Is the Biblical Story of Lazarus and the Rich Man a Parable?

Some, in their justification of a belief in an eternal hell, point to Jesus’ story of Lazarus and the Rich Man.  In a misguided zeal to prove the unprovable, some have gone as far as to claim that the story is not a parable!  However, does this particular argument even make sense?

“Jesus did not and does not lie,” goes the claim.  “Therefore, since He did not explicitly state that it was a parable, it was a real story.  Otherwise, He would have been guilty of telling an untruth.”

It is true that Lk 16:19 states “There was a certain …” and does not explicitly state that it was a parable.  However, to state that it must be true because Jesus did not explicitly state it was a parable is quite a stretch.  It assumes that the audience would not have recognized it as a parable unless Jesus stated that each and every time, which essentially means the person making the argument is looking down upon the people’s intelligence.  It is similar to saying that I cannot tell a fairy tale unless I explicitly state at the beginning “Once upon a time”.

On the Life of Christ website is a page listing the Parables of Jesus Christ.  It tells us, “A parable is an earthly story with a spiritual truth.”  Furthermore, it explicitly lists Lazarus and the Rich Man as a parable.  I would like to use this list to evaluate the stated position, seeing as this is a list that I did not come up with on my own.

The argument that Lazarus and the Rich Man is not a parable ignores other parables that Jesus spoke without explicitly stating that they were parables.  So, using the above list, I took the liberty of slashing out those in which Jesus explicitly stated that it was a parable.  Furthermore, if there are parallel accounts in the other Gospel records, I still removed it even if only one stated it was a parable.  What I found during this exercise is about half of the time, we are not even told explicitly it is a parable!  I honestly got tired of going through them because there were so many, in fact, so here are just a few, which include some of the most famous parables we know:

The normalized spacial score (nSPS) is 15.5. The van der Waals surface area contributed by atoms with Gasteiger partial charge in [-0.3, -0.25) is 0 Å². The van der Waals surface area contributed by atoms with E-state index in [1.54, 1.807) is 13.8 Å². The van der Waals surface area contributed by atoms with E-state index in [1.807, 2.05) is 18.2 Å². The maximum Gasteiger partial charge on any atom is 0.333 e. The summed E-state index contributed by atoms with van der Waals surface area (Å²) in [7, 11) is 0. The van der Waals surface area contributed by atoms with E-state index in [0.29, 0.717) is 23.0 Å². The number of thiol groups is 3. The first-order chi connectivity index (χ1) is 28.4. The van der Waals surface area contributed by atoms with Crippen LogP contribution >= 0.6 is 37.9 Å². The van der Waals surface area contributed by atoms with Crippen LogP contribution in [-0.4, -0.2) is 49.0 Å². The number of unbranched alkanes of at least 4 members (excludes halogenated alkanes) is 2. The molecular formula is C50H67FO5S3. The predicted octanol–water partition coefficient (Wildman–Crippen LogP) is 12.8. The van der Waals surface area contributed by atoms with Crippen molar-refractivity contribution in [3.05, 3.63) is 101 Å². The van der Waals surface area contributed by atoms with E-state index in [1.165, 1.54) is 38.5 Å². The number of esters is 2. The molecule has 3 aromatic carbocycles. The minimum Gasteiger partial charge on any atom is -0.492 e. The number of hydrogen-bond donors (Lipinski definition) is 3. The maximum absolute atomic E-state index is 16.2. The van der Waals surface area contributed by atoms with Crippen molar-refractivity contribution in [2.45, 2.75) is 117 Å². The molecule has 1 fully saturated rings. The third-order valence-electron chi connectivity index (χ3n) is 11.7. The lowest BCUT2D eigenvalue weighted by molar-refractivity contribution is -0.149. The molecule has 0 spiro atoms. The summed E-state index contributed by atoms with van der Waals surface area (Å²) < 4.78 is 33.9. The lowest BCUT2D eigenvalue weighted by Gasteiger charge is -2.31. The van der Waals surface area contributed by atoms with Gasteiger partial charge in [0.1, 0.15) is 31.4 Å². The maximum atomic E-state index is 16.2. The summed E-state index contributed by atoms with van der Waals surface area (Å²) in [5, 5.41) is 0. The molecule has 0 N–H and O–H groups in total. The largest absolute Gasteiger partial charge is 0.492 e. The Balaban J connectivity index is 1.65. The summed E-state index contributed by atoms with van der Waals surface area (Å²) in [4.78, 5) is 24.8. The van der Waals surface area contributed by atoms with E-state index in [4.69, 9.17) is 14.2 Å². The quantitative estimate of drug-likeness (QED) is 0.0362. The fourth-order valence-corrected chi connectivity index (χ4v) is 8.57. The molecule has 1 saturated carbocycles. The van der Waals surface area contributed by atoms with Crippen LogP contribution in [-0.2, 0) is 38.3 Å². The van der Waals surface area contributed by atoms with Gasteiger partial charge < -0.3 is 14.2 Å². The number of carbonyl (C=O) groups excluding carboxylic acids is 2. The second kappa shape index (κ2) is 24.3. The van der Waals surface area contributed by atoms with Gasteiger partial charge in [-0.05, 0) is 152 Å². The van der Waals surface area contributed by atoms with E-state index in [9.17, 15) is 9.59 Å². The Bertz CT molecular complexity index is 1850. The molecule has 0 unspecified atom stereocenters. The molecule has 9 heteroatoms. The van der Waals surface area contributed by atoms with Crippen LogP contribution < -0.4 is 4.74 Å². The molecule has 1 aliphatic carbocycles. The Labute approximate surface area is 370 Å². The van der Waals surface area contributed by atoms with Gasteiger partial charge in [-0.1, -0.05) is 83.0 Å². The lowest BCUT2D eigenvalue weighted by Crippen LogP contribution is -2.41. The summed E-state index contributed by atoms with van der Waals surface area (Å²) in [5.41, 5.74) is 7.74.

Parable Matthew Mark Luke John
Alert servants   13:33-37
Bread of life 6:31-38
Children in market 11:16-19 7:31-35
Christian light 5:14-16 4:21-23 8:16-18
Dinner guests 14:15-24
Divided kingdom 12:24-30 3:22-27 11:14-23
Feast invitations 14:12-14
Friend at midnight 11:5-13
Good Samaritan 10:25-37
Good shepherd 10:1-18*
Great physician 9:10-13 2:15-17 5:29-32
Pearl of great price 13:45-46
Prodigal son 15:11-32
Sheep and goats 25:31-46
Sign of Jonah 12:38-42 11:29-32
Ten talents 25:14-30
Ten virgins 25:1-13
* Notice that we are not told by Jesus it was a parable, but John does tell us after the fact!

When you read just Mt 13, you see quite a few parables, yet only half of them actually say they are parables, much aligned with what I found above.  What is interesting is that people who make the argument that a parable must be explicitly stated gloss over a very key verse in the NT.

 34All these things spake Jesus unto the multitude in parables; and without a parable spake he not unto them: (Matthew 13:34, King James Version)

When you look at Lk 16, though, you see Jesus is talking to the Pharisees.  Would they not be part of the crowd in which He did not speak to except by parables?

Stating that Lazarus and the Rich Man was not a parable just because Jesus did not call it a parable is a superficial argument at best.

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